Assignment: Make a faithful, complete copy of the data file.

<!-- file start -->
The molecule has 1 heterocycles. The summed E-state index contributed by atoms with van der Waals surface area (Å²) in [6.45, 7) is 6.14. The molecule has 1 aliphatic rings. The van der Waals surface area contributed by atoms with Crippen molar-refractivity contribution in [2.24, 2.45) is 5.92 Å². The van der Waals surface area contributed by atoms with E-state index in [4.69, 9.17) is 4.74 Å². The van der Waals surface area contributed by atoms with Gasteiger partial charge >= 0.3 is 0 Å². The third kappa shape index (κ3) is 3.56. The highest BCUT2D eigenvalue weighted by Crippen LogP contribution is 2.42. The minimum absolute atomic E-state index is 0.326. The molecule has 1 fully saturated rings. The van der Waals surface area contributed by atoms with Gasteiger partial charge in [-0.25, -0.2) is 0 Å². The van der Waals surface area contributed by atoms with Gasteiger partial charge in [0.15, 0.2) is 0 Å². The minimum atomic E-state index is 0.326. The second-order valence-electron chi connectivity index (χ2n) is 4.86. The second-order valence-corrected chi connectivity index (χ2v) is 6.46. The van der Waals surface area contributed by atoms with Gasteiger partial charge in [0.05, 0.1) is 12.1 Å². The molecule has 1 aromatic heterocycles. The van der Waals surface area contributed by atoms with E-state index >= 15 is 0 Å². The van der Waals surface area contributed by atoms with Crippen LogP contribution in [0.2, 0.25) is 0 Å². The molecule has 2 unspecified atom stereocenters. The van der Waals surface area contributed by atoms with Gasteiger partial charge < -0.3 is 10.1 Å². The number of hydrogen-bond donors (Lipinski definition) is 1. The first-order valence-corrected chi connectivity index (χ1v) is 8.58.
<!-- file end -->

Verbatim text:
The molecule has 1 heterocycles. The summed E-state index contributed by atoms with van der Waals surface area (Å²) in [6.45, 7) is 6.14. The molecule has 1 aliphatic rings. The van der Waals surface area contributed by atoms with Crippen molar-refractivity contribution in [2.24, 2.45) is 5.92 Å². The van der Waals surface area contributed by atoms with E-state index in [4.69, 9.17) is 4.74 Å². The van der Waals surface area contributed by atoms with Gasteiger partial charge >= 0.3 is 0 Å². The third kappa shape index (κ3) is 3.56. The highest BCUT2D eigenvalue weighted by Crippen LogP contribution is 2.42. The minimum absolute atomic E-state index is 0.326. The molecule has 1 fully saturated rings. The van der Waals surface area contributed by atoms with Gasteiger partial charge in [-0.25, -0.2) is 0 Å². The van der Waals surface area contributed by atoms with Gasteiger partial charge in [0.15, 0.2) is 0 Å². The minimum atomic E-state index is 0.326. The second-order valence-electron chi connectivity index (χ2n) is 4.86. The second-order valence-corrected chi connectivity index (χ2v) is 6.46. The van der Waals surface area contributed by atoms with Gasteiger partial charge in [0.05, 0.1) is 12.1 Å². The molecule has 1 aromatic heterocycles. The van der Waals surface area contributed by atoms with E-state index >= 15 is 0 Å². The van der Waals surface area contributed by atoms with Crippen LogP contribution in [0.2, 0.25) is 0 Å². The molecule has 2 unspecified atom stereocenters. The van der Waals surface area contributed by atoms with Gasteiger partial charge < -0.3 is 10.1 Å². The number of hydrogen-bond donors (Lipinski definition) is 1. The first-order valence-corrected chi connectivity index (χ1v) is 8.58.